Regulation of legal and illegal stimulants
The division into legal and illegal substances and drugs in general was introduced with the adoption of the Single Convention on Narcotic Drugs in 1961, the Convention on Psychotropic Substances in 1971, as well as the UN Convention against Illicit Traffic in Narcotic Drugs and Psychotropic Substances in 1988. And so coffee and nicotine remained legal while everything else, including psychostimulants such as amphetamines, MDMA and cocaine became controlled and prohibited (illegal) substances.
Use of Legal Stimulants in Our Daily Lives
Coffee is the most widely spread and most often consumed psychoactive substance or a drug in the world. Caffeine is a derivate of the Xantine class found in coffee, tea and to a lesser amount in cocoa and chocolate as well. Apart from coffee, caffeine can be found in many carbonated drinks (cola etc.), and in bigger amounts in energy drinks. It can also be found in some medicaments, and of course it is legal and available for sale throughout the world.
Tobacco is also a known legal stimulant popularly used on the entire planet. The active ingredient in tobacco is nicotine. It can be found naturally in the leaves of the tobacco plant which can be then consumed raw or processed, mostly by inhalation. Nowadays, there are electronic cigarettes as substitution or an alternative to cigarettes which contain liquid nicotine that evaporates and is then inhaled.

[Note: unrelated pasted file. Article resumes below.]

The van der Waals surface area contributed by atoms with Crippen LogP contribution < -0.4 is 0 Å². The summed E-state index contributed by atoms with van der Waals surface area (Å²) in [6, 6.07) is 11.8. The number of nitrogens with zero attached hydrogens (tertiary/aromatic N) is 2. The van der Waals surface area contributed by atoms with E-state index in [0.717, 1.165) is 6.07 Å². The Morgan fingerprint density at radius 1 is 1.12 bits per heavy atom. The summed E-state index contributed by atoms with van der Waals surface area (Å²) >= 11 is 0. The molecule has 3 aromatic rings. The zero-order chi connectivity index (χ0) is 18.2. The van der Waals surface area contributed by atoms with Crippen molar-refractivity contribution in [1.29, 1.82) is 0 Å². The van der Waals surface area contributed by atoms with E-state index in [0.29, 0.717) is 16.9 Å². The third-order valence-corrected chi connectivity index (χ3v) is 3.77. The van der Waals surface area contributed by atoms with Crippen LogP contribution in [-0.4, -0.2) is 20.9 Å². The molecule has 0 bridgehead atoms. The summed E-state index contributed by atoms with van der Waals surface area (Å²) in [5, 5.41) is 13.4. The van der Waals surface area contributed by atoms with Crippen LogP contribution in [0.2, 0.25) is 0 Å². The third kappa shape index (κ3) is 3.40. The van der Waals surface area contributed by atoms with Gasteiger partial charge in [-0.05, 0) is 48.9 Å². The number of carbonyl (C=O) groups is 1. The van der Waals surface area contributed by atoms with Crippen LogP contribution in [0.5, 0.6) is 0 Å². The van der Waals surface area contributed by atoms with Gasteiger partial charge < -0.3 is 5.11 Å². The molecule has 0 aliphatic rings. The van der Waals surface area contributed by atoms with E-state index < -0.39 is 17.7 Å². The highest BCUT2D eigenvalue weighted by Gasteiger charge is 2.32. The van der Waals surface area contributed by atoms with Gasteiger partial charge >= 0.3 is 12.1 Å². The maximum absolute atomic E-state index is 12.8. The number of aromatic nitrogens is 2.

Despite the numerous harmful effects and bad influence on people’s health and the high percentage of death cases resulting from the consummation of these legal drugs, they are available for sale, and are often consumed at an early age. After all, the sales accumulate large profits for this industry, and of course, treating the effects caused by their use is also expensive. However, we say they are legal, i.e. they are not banned and so we partially suppress our awareness and personal responsibility for the harm they inflict.
Most often used illegal psychostimulants
Amphetamine-type stimulants. Amphetamine (alpha-methylphenethylamine) is a CNS stimulant. It was synthesized in 1887 by the Romanian chemists Lazăr Edeleanu at the University of Berlin. In moderate dosages it causes emotional and cognitive effects such as euphoria, change in libido, increases alertness and enhances the mental process. In therapeutic terms, in some countries such as the USA, Canada and England, amphetamine-based medicaments are used as a treatment for several medical conditions and illnesses. Apart from amphetamine, the group of amphetamine substitutes includes a range of other substances similar in the chemical composition and effect. The most popular among these are: methamphetamines, ephedrine, cathinones, MDMA (ecstasy) and DOM (STP).